Research Ethics National Organization. The web-site was

set up in 1995 with government support. Centers and institutes concerned

with professional or research ethics have been created at a number of

universities over the last decade or two.

A collection of relevant web pages is at

researchethics.htm#top (accessed 17 July 2004). For a bibliography (up to

1997) about research ethics, see

(the last line of the initial page gives an incorrect date of 1 January 1970 for

the last update, which was actually in 1997).

l5 Pace President Eisenhower's warning about the dangers of the industrialmilitary


l6 This point alone deserves its own book. Here are a few examples among

many possible ones:

Statin drugs like Lipitor and Crestor are aggressively marketed and earn

billions of dollars (Reuters, 2002) even as the fine print in their advertisements

has to acknowledge that there is no evidence that they decrease the risk

of heart attack or heart disease. One statin (Baycol) was withdrawn because of

more than 100 deaths and 785 lawsuits (

baycol.htm1). The serious cited side effects include liver damage and muscle

656 H. H. Bauer

widely touted and prescribed, have similar side effects (

cder/drug/infopage/baycol/baycol-qa.htmp, oint 9 at bottom of page).

Aspirin superseders, so-called NSAIDs and Cox-2 inhibitors, turn out to

have more serious side effects than aspirin (http://www.adrugrecall.corn/

vioxx/vioxx.html; Hensley , 2004).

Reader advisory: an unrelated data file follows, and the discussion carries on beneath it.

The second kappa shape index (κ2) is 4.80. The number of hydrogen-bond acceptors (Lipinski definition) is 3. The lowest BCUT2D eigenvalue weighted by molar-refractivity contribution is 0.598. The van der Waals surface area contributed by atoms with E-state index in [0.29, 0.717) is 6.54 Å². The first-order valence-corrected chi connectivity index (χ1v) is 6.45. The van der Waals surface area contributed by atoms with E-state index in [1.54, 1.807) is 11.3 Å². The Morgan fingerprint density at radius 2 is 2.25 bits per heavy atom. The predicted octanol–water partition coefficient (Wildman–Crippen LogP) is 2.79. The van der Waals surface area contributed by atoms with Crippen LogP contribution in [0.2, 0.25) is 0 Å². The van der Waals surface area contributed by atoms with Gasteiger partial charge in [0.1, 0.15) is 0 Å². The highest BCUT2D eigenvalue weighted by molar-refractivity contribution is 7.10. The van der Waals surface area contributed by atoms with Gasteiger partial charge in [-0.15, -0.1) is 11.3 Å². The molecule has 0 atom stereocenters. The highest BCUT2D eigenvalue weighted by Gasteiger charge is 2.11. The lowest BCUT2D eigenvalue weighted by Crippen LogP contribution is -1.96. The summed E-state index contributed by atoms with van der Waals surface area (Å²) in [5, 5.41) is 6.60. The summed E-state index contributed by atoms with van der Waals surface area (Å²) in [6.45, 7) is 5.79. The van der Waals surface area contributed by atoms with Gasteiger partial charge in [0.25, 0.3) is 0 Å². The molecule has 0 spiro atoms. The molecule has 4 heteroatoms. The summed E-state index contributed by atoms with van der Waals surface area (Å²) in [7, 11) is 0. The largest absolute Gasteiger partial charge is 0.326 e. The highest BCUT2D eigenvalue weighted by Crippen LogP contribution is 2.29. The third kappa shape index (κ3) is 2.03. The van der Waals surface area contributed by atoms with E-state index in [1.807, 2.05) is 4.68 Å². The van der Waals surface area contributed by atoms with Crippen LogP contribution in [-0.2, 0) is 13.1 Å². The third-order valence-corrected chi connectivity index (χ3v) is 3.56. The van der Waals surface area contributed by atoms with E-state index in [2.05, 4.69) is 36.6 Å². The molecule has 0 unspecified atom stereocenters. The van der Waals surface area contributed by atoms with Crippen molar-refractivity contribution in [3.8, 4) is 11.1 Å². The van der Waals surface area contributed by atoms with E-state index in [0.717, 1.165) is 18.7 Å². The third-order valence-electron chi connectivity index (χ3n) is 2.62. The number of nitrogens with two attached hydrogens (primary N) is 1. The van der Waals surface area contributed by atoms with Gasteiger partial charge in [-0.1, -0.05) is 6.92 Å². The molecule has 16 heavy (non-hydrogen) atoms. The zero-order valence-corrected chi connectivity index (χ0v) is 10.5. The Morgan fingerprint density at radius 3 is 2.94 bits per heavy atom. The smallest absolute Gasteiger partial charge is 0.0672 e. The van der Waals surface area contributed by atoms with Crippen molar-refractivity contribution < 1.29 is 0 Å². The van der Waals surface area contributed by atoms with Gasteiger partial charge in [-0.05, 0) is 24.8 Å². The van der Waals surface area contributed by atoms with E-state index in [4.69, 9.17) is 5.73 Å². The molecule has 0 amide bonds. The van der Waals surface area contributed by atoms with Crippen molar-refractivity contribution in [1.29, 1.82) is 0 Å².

l7 The dissident opinions on HIVIAIDS or global warming, for example, can be

found most commonly in publications associated with conservative political

views, for instance the Spectator (UK), the Washington Times, or books from

publishers like Regnery.

In the early 1990s, the Sunday Times (UK) and its editor, Andrew Neil,

were roundly and widely criticized-including by that supposed epitome of

scientific decorum, Nature-for printing articles by Neville Hodgkinson that

explained the views of HIVIAIDS dissidents and their evidentiary basis.

l8 Indeed, the "Acknowledgments" sections in the cited reports (CGCED,

2000; UNAIDS, 2004) reflect bureaucrats' mutual back-scratching rather

than technically competent peer review.

l9 These waivers indicate a scientistic belief that "the scientific method" is an

impersonal formula for getting true knowledge. Were that so, then people

could not avoid seeing the true results of the method even if they were

unpalatable. But that method is a myth (Bauer, 1992), and human beings,

scientists among them, are very good at not seeing what they do not like and

imagining that they do see what they would like to see.

20 In 1978, the Chemistry Department at the University of Kentucky surveyed

the recent experience of its faculty in getting grants. It turned out that we